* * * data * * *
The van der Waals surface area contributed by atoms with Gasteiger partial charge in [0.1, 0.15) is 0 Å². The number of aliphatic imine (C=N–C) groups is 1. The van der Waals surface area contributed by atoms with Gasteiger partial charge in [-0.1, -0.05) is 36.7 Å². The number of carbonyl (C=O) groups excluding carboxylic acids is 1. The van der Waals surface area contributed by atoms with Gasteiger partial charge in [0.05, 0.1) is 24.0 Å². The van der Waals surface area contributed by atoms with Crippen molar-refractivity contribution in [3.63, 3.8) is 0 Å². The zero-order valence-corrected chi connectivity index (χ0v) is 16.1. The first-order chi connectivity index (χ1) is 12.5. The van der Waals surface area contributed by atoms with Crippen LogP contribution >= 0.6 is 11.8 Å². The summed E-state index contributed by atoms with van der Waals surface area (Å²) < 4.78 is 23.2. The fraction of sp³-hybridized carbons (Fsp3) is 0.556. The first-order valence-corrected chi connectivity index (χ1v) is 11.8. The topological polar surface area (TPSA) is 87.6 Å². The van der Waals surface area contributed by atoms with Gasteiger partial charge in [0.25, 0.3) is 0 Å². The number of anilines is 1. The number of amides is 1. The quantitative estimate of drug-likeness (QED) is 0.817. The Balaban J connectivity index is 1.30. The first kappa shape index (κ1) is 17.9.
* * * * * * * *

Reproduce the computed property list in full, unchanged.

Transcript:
The van der Waals surface area contributed by atoms with Gasteiger partial charge in [0.1, 0.15) is 0 Å². The number of aliphatic imine (C=N–C) groups is 1. The van der Waals surface area contributed by atoms with Gasteiger partial charge in [-0.1, -0.05) is 36.7 Å². The number of carbonyl (C=O) groups excluding carboxylic acids is 1. The van der Waals surface area contributed by atoms with Gasteiger partial charge in [0.05, 0.1) is 24.0 Å². The van der Waals surface area contributed by atoms with Crippen molar-refractivity contribution in [3.63, 3.8) is 0 Å². The zero-order valence-corrected chi connectivity index (χ0v) is 16.1. The first-order chi connectivity index (χ1) is 12.5. The van der Waals surface area contributed by atoms with Crippen LogP contribution >= 0.6 is 11.8 Å². The summed E-state index contributed by atoms with van der Waals surface area (Å²) < 4.78 is 23.2. The fraction of sp³-hybridized carbons (Fsp3) is 0.556. The first-order valence-corrected chi connectivity index (χ1v) is 11.8. The topological polar surface area (TPSA) is 87.6 Å². The van der Waals surface area contributed by atoms with Gasteiger partial charge in [0.25, 0.3) is 0 Å². The number of anilines is 1. The number of amides is 1. The quantitative estimate of drug-likeness (QED) is 0.817. The Balaban J connectivity index is 1.30. The first kappa shape index (κ1) is 17.9.